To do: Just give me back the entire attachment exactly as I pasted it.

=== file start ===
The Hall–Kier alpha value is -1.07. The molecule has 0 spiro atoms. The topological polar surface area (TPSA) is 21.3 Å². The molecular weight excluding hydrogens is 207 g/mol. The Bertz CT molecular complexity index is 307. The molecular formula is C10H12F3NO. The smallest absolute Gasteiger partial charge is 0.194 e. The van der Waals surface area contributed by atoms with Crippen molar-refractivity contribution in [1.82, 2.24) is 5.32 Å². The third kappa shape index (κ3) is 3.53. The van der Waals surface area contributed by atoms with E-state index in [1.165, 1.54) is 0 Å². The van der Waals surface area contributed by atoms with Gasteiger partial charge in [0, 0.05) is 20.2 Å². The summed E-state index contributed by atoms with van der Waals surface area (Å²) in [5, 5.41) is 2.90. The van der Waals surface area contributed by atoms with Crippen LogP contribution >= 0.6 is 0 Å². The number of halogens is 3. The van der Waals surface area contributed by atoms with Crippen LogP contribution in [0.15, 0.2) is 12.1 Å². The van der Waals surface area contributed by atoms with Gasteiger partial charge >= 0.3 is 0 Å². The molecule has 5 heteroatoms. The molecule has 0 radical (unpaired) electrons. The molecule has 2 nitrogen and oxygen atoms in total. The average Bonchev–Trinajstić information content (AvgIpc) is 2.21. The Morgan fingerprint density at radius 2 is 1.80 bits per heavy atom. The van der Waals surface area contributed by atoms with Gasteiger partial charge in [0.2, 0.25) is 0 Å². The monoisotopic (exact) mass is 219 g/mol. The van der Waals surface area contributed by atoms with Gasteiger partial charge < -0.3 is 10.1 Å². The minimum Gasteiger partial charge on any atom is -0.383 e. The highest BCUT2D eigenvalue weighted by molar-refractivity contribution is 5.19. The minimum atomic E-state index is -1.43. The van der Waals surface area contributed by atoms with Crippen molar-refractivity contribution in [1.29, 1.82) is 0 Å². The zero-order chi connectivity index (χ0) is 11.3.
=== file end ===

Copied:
The Hall–Kier alpha value is -1.07. The molecule has 0 spiro atoms. The topological polar surface area (TPSA) is 21.3 Å². The molecular weight excluding hydrogens is 207 g/mol. The Bertz CT molecular complexity index is 307. The molecular formula is C10H12F3NO. The smallest absolute Gasteiger partial charge is 0.194 e. The van der Waals surface area contributed by atoms with Crippen molar-refractivity contribution in [1.82, 2.24) is 5.32 Å². The third kappa shape index (κ3) is 3.53. The van der Waals surface area contributed by atoms with E-state index in [1.165, 1.54) is 0 Å². The van der Waals surface area contributed by atoms with Gasteiger partial charge in [0, 0.05) is 20.2 Å². The summed E-state index contributed by atoms with van der Waals surface area (Å²) in [5, 5.41) is 2.90. The van der Waals surface area contributed by atoms with Crippen LogP contribution >= 0.6 is 0 Å². The number of halogens is 3. The van der Waals surface area contributed by atoms with Crippen LogP contribution in [0.15, 0.2) is 12.1 Å². The van der Waals surface area contributed by atoms with Gasteiger partial charge >= 0.3 is 0 Å². The molecule has 5 heteroatoms. The molecule has 0 radical (unpaired) electrons. The molecule has 2 nitrogen and oxygen atoms in total. The average Bonchev–Trinajstić information content (AvgIpc) is 2.21. The Morgan fingerprint density at radius 2 is 1.80 bits per heavy atom. The van der Waals surface area contributed by atoms with Gasteiger partial charge in [0.2, 0.25) is 0 Å². The monoisotopic (exact) mass is 219 g/mol. The van der Waals surface area contributed by atoms with Gasteiger partial charge < -0.3 is 10.1 Å². The minimum Gasteiger partial charge on any atom is -0.383 e. The highest BCUT2D eigenvalue weighted by molar-refractivity contribution is 5.19. The minimum atomic E-state index is -1.43. The van der Waals surface area contributed by atoms with Crippen molar-refractivity contribution in [1.29, 1.82) is 0 Å². The zero-order chi connectivity index (χ0) is 11.3.